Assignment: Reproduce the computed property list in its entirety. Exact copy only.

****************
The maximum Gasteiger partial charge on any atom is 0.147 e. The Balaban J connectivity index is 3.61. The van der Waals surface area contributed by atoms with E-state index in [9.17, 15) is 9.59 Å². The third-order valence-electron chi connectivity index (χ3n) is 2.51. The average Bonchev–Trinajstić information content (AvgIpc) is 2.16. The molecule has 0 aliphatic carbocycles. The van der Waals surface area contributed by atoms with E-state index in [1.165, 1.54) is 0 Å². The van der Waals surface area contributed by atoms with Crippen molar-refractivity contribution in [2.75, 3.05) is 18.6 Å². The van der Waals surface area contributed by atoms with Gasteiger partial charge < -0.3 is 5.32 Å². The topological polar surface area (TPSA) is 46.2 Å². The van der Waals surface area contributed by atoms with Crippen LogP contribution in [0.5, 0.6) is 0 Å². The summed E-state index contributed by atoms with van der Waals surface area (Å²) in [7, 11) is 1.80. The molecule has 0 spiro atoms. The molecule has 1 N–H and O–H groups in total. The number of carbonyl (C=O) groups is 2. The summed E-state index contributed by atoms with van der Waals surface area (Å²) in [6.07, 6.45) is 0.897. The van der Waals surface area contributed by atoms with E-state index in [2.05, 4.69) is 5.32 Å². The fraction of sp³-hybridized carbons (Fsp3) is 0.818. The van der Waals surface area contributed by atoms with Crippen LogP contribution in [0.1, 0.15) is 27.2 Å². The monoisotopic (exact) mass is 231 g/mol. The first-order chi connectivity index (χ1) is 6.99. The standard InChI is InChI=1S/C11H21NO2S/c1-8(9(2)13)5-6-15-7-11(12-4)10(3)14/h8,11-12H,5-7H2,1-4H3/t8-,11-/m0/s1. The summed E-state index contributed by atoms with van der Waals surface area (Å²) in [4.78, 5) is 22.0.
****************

The maximum Gasteiger partial charge on any atom is 0.147 e. The Balaban J connectivity index is 3.61. The van der Waals surface area contributed by atoms with E-state index in [9.17, 15) is 9.59 Å². The third-order valence-electron chi connectivity index (χ3n) is 2.51. The average Bonchev–Trinajstić information content (AvgIpc) is 2.16. The molecule has 0 aliphatic carbocycles. The van der Waals surface area contributed by atoms with E-state index in [1.165, 1.54) is 0 Å². The van der Waals surface area contributed by atoms with Crippen molar-refractivity contribution in [2.75, 3.05) is 18.6 Å². The van der Waals surface area contributed by atoms with Gasteiger partial charge < -0.3 is 5.32 Å². The topological polar surface area (TPSA) is 46.2 Å². The van der Waals surface area contributed by atoms with Crippen LogP contribution in [0.5, 0.6) is 0 Å². The summed E-state index contributed by atoms with van der Waals surface area (Å²) in [7, 11) is 1.80. The molecule has 0 spiro atoms. The molecule has 1 N–H and O–H groups in total. The number of carbonyl (C=O) groups is 2. The summed E-state index contributed by atoms with van der Waals surface area (Å²) in [6.07, 6.45) is 0.897. The van der Waals surface area contributed by atoms with E-state index in [2.05, 4.69) is 5.32 Å². The fraction of sp³-hybridized carbons (Fsp3) is 0.818. The van der Waals surface area contributed by atoms with Crippen LogP contribution in [0.1, 0.15) is 27.2 Å². The monoisotopic (exact) mass is 231 g/mol. The first-order chi connectivity index (χ1) is 6.99. The standard InChI is InChI=1S/C11H21NO2S/c1-8(9(2)13)5-6-15-7-11(12-4)10(3)14/h8,11-12H,5-7H2,1-4H3/t8-,11-/m0/s1. The summed E-state index contributed by atoms with van der Waals surface area (Å²) in [4.78, 5) is 22.0.